Apropos Grønland…

Et nyt studie udført i Grønland viser, at folk, der “udsættes for markedet” bl.a. er mere ærlige. Nedenfor er, hvad Alex Tabarrok skriver om studiet.


In a new paper, Gustav Agneman and Esther Chevrot-Bianco test the idea that markets generate more universal behavior. They run their tests in villages in Greenland where some people buy and sell in markets for their primary living while others in the same village still rely for a substantial part of their subsistence on hunting, fishing and personal exchange. They use a dice game in which players report the number of a roll with higher numbers being better for the player. Only the player knows their true roll and there is no way to detect cheaters on an individual basis. In some variants, other people (in-group or out-group) benefit when players report lower numbers. The upshot is that people exposed to market institutions are honest while traditional people cheat. Cheating is only ameliorated in the traditional group when cheating comes at the expense of an in-group (fellow-villager) but not when it comes at the expense of an out-grou member. More generally the authors summarize:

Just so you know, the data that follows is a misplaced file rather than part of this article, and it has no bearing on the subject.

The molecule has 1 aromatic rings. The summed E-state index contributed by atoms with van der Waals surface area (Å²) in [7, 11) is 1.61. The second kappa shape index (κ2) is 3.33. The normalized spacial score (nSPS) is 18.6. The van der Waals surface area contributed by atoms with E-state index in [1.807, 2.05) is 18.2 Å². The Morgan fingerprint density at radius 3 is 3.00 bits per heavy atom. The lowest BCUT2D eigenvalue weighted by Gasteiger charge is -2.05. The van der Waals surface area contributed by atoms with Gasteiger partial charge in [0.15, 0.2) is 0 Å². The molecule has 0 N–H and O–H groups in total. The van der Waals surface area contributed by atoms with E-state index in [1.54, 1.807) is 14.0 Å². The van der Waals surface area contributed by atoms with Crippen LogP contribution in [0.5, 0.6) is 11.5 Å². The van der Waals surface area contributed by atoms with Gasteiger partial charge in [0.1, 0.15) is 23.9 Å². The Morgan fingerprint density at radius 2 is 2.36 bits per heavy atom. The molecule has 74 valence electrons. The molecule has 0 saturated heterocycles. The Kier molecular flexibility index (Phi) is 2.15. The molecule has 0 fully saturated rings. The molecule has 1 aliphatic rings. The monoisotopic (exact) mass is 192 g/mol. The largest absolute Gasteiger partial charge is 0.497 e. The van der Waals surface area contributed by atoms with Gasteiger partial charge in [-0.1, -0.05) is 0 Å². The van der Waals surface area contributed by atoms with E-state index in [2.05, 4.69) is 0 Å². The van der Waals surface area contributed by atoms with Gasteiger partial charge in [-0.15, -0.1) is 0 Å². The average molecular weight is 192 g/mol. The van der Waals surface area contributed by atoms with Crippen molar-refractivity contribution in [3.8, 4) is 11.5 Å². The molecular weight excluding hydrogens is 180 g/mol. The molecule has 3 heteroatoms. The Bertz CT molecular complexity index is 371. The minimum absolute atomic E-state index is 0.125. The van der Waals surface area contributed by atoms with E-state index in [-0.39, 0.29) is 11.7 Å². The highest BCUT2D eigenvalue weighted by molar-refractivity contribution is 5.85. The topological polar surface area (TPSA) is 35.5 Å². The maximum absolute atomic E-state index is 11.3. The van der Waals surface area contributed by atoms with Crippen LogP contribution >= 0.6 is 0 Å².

…We conduct rule-breaking experiments in 13 villages across Greenland (N=543), where stark contrasts in market participation within villages allow us to examine the relationship between market participation and moral decision-making holding village-level factors constant. First, we document a robust positive association between market participation and moral behaviour towards anonymous others. Second, market-integrated participants display universalism in moral decision-making, whereas non-market participants make more moral decisions towards co-villagers. A battery of robustness tests confirms that the behavioural differences between market and non-market participants are not driven by socioeconomic variables, childhood background, cultural identities, kinship structure, global connectedness, and exposure to religious and political institutions.

Markets and trade increase trust, cooperation and universal moral action–it is hard to think of a more important finding for the world today.

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